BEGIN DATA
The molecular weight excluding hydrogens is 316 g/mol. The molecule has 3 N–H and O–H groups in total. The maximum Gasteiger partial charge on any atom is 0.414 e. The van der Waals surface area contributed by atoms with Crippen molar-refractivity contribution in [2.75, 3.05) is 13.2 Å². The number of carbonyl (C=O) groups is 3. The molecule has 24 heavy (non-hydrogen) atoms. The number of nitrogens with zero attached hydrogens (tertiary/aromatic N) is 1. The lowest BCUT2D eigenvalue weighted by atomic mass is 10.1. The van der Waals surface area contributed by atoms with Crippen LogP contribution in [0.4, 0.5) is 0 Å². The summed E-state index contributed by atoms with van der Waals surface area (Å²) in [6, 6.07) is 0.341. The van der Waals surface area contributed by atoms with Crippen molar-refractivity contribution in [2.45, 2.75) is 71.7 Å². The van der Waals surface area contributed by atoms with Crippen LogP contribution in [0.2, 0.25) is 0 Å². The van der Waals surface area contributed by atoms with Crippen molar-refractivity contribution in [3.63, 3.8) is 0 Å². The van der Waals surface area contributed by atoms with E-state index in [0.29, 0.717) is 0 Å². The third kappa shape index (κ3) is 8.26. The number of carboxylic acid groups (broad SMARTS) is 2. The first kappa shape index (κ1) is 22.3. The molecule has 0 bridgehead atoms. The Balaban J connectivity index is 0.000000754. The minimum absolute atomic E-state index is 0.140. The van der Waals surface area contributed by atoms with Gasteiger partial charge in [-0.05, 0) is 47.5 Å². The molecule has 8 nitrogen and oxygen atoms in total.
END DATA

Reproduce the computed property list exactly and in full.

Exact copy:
The molecular weight excluding hydrogens is 316 g/mol. The molecule has 3 N–H and O–H groups in total. The maximum Gasteiger partial charge on any atom is 0.414 e. The van der Waals surface area contributed by atoms with Crippen molar-refractivity contribution in [2.75, 3.05) is 13.2 Å². The number of carbonyl (C=O) groups is 3. The molecule has 24 heavy (non-hydrogen) atoms. The number of nitrogens with zero attached hydrogens (tertiary/aromatic N) is 1. The lowest BCUT2D eigenvalue weighted by atomic mass is 10.1. The van der Waals surface area contributed by atoms with Crippen LogP contribution in [0.4, 0.5) is 0 Å². The summed E-state index contributed by atoms with van der Waals surface area (Å²) in [6, 6.07) is 0.341. The van der Waals surface area contributed by atoms with Crippen molar-refractivity contribution in [2.45, 2.75) is 71.7 Å². The van der Waals surface area contributed by atoms with Crippen LogP contribution in [0.2, 0.25) is 0 Å². The van der Waals surface area contributed by atoms with Crippen molar-refractivity contribution in [3.63, 3.8) is 0 Å². The van der Waals surface area contributed by atoms with E-state index in [0.29, 0.717) is 0 Å². The third kappa shape index (κ3) is 8.26. The number of carboxylic acid groups (broad SMARTS) is 2. The first kappa shape index (κ1) is 22.3. The molecule has 0 bridgehead atoms. The Balaban J connectivity index is 0.000000754. The minimum absolute atomic E-state index is 0.140. The van der Waals surface area contributed by atoms with Gasteiger partial charge in [-0.05, 0) is 47.5 Å². The molecule has 8 nitrogen and oxygen atoms in total.